Jairam Ramesh plans pension cover for young widows and single women
In the latest move on its social welfare agenda, the government may expand its pension scheme, widening the net for widows, single and divorced women, disabled people, Dalits and tribal senior citizens, as well as increasing the amount paid to older people.
The Rural Development Ministry, which is proposing the expansion, estimates the additional cost at more than Rs. 18,000 crore per year.
The Ministry has just accepted the recommendations made by a panel, set up in June, to study the National Social Assistance Programme (NSAP), which consists of pension schemes for various disadvantaged groups.
Where will the money come from? “That is up to Mr. Chidambaram [Finance Minister] to figure out,” said Rural Development Minister Jairam Ramesh. “I have accepted all the recommendations,” he said.
The issue is likely to be discussed at the Congress party’s samvad baithak – a stock-taking exercise and dialogue between party and government – in Surajkund on Friday.
The biggest financial implication would come from the recommendation to universalise assistance for the disabled. Currently, only those below the poverty line (BPL) are eligible. Only those with more than 80 per cent disability – a definition which leaves out many with severe hearing impairments, or even amputations of the lower parts of legs or arms – are eligible. Children are not covered.
“In view of the high social justification, it is suggested that disability pension may be made universal,” said the panel, barring only certain categories of the clearly well-to-do. It urged that the age restrictions be removed and people with 40 per cent disability be included, and those with severe or multiple disability get double the assistance. It also wanted the assistance amount increased from Rs. 300 to Rs. 500, with a doubled amount for those with severe or multiple disability.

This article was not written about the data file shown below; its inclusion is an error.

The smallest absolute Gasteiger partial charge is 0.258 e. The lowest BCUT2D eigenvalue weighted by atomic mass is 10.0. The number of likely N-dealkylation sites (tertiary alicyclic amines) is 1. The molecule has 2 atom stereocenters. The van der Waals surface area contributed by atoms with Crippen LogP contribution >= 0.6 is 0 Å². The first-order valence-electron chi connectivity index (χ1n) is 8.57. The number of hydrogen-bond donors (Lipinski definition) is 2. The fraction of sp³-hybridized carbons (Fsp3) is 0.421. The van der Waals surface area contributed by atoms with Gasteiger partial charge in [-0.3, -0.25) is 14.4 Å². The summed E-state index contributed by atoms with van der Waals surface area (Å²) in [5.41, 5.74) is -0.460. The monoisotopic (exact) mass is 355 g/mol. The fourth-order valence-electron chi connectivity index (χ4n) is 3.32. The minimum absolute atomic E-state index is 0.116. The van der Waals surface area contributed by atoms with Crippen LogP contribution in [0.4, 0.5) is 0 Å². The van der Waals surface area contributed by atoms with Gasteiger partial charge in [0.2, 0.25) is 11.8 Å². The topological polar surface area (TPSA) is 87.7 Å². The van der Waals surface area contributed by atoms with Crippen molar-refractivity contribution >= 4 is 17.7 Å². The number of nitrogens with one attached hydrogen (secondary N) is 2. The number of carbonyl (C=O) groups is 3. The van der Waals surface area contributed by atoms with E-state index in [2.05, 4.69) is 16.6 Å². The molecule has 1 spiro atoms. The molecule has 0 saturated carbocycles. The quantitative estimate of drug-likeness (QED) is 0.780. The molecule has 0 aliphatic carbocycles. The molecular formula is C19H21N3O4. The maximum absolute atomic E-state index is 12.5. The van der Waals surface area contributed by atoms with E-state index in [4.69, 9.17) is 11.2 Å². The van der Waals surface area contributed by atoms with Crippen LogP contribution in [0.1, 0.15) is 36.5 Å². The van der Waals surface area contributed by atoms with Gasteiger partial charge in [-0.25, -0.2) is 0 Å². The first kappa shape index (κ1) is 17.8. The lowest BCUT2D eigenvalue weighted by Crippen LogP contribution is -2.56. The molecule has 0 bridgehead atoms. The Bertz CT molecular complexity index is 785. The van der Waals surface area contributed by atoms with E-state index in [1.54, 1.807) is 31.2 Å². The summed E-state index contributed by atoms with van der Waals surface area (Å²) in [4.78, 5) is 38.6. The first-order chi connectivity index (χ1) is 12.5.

So far as the aged are concerned, the panel shied away from a recommendation to universalise a pension to include non-BPL senior citizens, noting that “affordability is a major issue” and that this was a “larger policy issue.” However, it did insist that all senior citizens from scheduled castes and tribes be included, whether on the BPL list or not. It also increased the Central government share of the pension from Rs. 200 to Rs. 300.
Another key recommendation is the pension scheme for poor widows, which acknowledges current social realities. Earlier, only widows above the age of 40 were eligible, excluding younger widows who may have young children and actually need even more help. Single women and those who have been abandoned or are separated were not covered, despite the fact that they face similar discrimination. The panel recommended that widows and divorced, separated or abandoned women over the age of 18 be brought into the pension net, along with never-married women above 40.
The panel recommended that assistance provided to poor families on the death of the “primary breadwinner” – interpreted as male – needs to be expanded to include all earning members, including women.
The panel had also suggested that the NSAP be re-converted into a centrally-sponsored scheme, with a mandatory condition that State governments contribute at least an additional 25 per cent. States would be free to implement additional schemes as well.